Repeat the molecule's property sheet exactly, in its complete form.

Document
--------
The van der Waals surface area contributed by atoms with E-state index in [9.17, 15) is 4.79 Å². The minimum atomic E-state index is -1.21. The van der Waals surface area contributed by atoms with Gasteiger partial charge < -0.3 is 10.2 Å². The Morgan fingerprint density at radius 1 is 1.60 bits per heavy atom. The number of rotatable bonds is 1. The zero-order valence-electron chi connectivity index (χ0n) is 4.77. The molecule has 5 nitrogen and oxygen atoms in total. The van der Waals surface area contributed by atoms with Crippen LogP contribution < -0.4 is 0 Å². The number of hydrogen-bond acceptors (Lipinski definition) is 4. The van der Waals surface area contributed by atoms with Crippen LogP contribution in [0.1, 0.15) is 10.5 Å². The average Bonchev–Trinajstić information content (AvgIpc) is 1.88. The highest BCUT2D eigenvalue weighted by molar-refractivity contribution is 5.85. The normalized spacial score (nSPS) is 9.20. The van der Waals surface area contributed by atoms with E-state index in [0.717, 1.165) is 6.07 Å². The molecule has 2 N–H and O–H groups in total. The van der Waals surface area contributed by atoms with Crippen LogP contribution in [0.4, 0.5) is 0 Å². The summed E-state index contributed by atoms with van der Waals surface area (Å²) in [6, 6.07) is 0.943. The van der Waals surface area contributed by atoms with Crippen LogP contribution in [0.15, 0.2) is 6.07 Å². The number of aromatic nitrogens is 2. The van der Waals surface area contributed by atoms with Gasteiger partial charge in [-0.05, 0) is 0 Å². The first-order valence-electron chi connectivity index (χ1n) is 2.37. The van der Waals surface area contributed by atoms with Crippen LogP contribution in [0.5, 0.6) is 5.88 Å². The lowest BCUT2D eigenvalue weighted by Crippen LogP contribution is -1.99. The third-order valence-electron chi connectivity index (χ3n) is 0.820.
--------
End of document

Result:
The van der Waals surface area contributed by atoms with E-state index in [9.17, 15) is 4.79 Å². The minimum atomic E-state index is -1.21. The van der Waals surface area contributed by atoms with Gasteiger partial charge < -0.3 is 10.2 Å². The Morgan fingerprint density at radius 1 is 1.60 bits per heavy atom. The number of rotatable bonds is 1. The zero-order valence-electron chi connectivity index (χ0n) is 4.77. The molecule has 5 nitrogen and oxygen atoms in total. The van der Waals surface area contributed by atoms with Crippen LogP contribution < -0.4 is 0 Å². The number of hydrogen-bond acceptors (Lipinski definition) is 4. The van der Waals surface area contributed by atoms with Crippen LogP contribution in [0.1, 0.15) is 10.5 Å². The average Bonchev–Trinajstić information content (AvgIpc) is 1.88. The highest BCUT2D eigenvalue weighted by molar-refractivity contribution is 5.85. The normalized spacial score (nSPS) is 9.20. The van der Waals surface area contributed by atoms with E-state index in [0.717, 1.165) is 6.07 Å². The molecule has 2 N–H and O–H groups in total. The van der Waals surface area contributed by atoms with Crippen LogP contribution in [0.4, 0.5) is 0 Å². The summed E-state index contributed by atoms with van der Waals surface area (Å²) in [6, 6.07) is 0.943. The van der Waals surface area contributed by atoms with Crippen LogP contribution in [0.15, 0.2) is 6.07 Å². The number of aromatic nitrogens is 2. The van der Waals surface area contributed by atoms with Gasteiger partial charge in [-0.05, 0) is 0 Å². The first-order valence-electron chi connectivity index (χ1n) is 2.37. The van der Waals surface area contributed by atoms with Crippen LogP contribution in [0.5, 0.6) is 5.88 Å². The lowest BCUT2D eigenvalue weighted by Crippen LogP contribution is -1.99. The third-order valence-electron chi connectivity index (χ3n) is 0.820.